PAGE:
- Former skipper Jean de Villiers believes the Stormers’ SA shield win in the URC will amount to nothing if they don’t go all the way in the tournament.
- The Springbok legend thrice had to experience the pain of finishing top of the SA conference in Super Rugby, only to fall short in the knockouts.
- De Villiers doesn’t believe the Stormers need to change their approach for the knockouts, they merely need to ensure that their decision-making is adaptable.
Former Stormers skipper Jean de Villiers has issued a stark warning to the class of 2022: go all the way in the United Rugby Championship (URC) or suffer the familiar hollow feeling of “what if”.
John Dobson’s charges were crowned the South African shield winners of this season’s inaugural campaign following a brilliant return of 12 victories from 18 starts, which included a season-low four losses.
But that will matter very little in the greater scheme of things if it’s accompanied by failure in the playoffs, which commence with the quarter-finals next weekend.
The Stormers host Edinburgh at the Cape Town Stadium.
De Villiers, who boasts a century of Springbok and Super Rugby caps, isn’t sitting on a high horse when he expresses that sentiment – he experienced it himself, thrice, in the 2011, 2012 and 2015 southern hemisphere campaigns, where silverware in the SA conference amounted to nothing.
The Stormers also failed to get past the quarter-finals in 2016 and 2017 despite topping their Africa 1 group.
“Winning shields mean nothing, trust me on that one,” De Villiers said at Thursday’s launch of SA Rugby and Betway’s partnership to empower coaches in the local women’s game.
“It’s a nice-to-have, but you need to go all the way and actually win the tournament.”
Yet that’s where his hard-nosed attitude stops as he believes the Stormers deserve a lot of credit for conjuring up a style of play that’s not only brought results with it, but captured the imagination of the rugby public.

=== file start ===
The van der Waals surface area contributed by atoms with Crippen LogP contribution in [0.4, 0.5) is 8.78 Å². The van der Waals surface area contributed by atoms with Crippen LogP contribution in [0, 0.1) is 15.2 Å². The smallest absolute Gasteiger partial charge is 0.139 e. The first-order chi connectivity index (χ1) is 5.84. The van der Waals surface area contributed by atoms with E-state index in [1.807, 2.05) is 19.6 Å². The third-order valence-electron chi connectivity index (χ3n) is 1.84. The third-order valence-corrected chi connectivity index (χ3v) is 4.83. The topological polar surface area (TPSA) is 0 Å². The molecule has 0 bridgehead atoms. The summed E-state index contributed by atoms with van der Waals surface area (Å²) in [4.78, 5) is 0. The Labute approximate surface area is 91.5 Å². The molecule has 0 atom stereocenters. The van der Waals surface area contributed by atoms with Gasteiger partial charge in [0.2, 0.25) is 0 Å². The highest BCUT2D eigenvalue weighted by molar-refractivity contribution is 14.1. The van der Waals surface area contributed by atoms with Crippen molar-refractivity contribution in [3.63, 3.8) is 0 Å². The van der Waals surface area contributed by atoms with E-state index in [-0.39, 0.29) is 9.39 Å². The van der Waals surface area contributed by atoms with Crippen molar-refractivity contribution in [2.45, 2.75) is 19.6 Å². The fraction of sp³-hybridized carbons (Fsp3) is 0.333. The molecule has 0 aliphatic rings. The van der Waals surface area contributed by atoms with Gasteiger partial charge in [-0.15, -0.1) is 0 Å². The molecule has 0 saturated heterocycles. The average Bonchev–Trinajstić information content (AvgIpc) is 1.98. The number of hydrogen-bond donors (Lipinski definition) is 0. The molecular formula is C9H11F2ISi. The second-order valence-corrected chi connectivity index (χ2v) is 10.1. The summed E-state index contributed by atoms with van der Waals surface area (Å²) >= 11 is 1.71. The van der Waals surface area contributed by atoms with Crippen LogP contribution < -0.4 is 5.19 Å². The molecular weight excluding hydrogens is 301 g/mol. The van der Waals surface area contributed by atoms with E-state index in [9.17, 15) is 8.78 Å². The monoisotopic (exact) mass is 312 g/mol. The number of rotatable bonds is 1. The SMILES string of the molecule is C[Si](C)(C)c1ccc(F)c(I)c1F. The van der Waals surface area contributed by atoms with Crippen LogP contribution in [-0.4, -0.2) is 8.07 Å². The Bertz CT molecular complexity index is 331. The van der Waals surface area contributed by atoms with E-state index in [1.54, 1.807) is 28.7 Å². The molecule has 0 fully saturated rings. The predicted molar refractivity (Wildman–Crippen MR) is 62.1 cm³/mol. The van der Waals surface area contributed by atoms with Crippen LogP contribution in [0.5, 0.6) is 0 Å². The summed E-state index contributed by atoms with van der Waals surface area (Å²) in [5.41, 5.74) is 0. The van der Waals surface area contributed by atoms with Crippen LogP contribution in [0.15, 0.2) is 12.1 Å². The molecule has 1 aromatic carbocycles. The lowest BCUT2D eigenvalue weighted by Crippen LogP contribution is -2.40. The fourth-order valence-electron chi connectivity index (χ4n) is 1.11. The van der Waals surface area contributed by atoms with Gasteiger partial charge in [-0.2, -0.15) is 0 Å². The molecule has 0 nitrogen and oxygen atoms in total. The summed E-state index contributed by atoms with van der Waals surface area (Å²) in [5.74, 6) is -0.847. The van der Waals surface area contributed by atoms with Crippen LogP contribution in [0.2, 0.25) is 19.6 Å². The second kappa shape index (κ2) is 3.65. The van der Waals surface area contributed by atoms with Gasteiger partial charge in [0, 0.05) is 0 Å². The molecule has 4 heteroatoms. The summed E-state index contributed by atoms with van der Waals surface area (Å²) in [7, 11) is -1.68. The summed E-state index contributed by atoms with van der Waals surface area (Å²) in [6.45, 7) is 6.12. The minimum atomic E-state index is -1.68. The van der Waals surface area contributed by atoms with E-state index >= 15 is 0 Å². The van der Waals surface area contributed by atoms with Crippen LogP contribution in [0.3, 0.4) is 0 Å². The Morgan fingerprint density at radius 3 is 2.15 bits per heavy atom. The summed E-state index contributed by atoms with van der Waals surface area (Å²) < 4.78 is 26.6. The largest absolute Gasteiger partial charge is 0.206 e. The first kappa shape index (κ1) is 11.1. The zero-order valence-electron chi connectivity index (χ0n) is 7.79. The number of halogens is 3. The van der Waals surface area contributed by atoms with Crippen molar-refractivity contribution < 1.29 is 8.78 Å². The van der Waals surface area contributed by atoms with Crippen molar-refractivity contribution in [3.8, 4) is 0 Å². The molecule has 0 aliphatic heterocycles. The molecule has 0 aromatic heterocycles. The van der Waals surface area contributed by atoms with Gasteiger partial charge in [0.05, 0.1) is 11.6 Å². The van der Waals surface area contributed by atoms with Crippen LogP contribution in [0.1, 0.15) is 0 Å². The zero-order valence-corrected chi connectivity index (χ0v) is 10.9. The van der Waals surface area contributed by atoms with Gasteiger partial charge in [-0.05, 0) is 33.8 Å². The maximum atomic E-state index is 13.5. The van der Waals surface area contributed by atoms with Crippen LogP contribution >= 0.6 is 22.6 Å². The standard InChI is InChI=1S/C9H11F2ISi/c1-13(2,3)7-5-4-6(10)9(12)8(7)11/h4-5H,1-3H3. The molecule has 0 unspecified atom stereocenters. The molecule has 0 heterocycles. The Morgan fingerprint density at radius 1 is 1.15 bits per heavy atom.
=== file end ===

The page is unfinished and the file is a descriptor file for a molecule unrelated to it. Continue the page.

All the more impressive is the fact that they’ve done so with the distraction of suspended Western Province president Zelt Marais waging war with SA Rugby over the union being put under administration.
“What will please Stormers fans a lot is that the team was able to perform so well with all the bad things happening off the field,” said De Villiers.
“It reflects well on the players and the coaches. But, unfortunately, you gauge success against winning trophies.”
He hopes the Stormers would have learnt enough lessons throughout the season to ensure that they have the required variety to deal with different the complexion of matches in knockout rugby.
“They’ve been more free-spirited in terms of their approach but finals rugby can change things,” said De Villiers.
“I’d say they need to stick to what they have been doing though. The trick is being able to adapt and perhaps be just that little bit more conservative at times. The X-factor players within their ranks can still do the trick if they need to break the game open.”
By conservative, De Villiers by no means is suggesting that the Capetonians should suddenly undergo an immense change.
Manie Libbok. (Gallo Images)
“Playing more conservative is not about lacking ambition. It’s just small tweaks,” he said.
“The halfbacks of Manie Libbok and Herschel Jantjies tend to take the runners-first option, but in a playoff, it’s maybe advisable just to look at the space at the back too, especially if you’re in your own half. When it’s on, run but just get the balance right.”
Also, there’s hardly any guarantee that Edinburgh will suddenly creep into their shells just because of the magnitude of the occasion.
“Edinburgh are dangerous. With Blair Kinghorn at flyhalf nowadays, he really brings a different dimension. They can vary it up and have a strong SA contingent whom they’ll rely on heavily,” said De Villiers.
“The Stormers are the better team though, if they just focus on doing what they’ve done really well and execute it again.”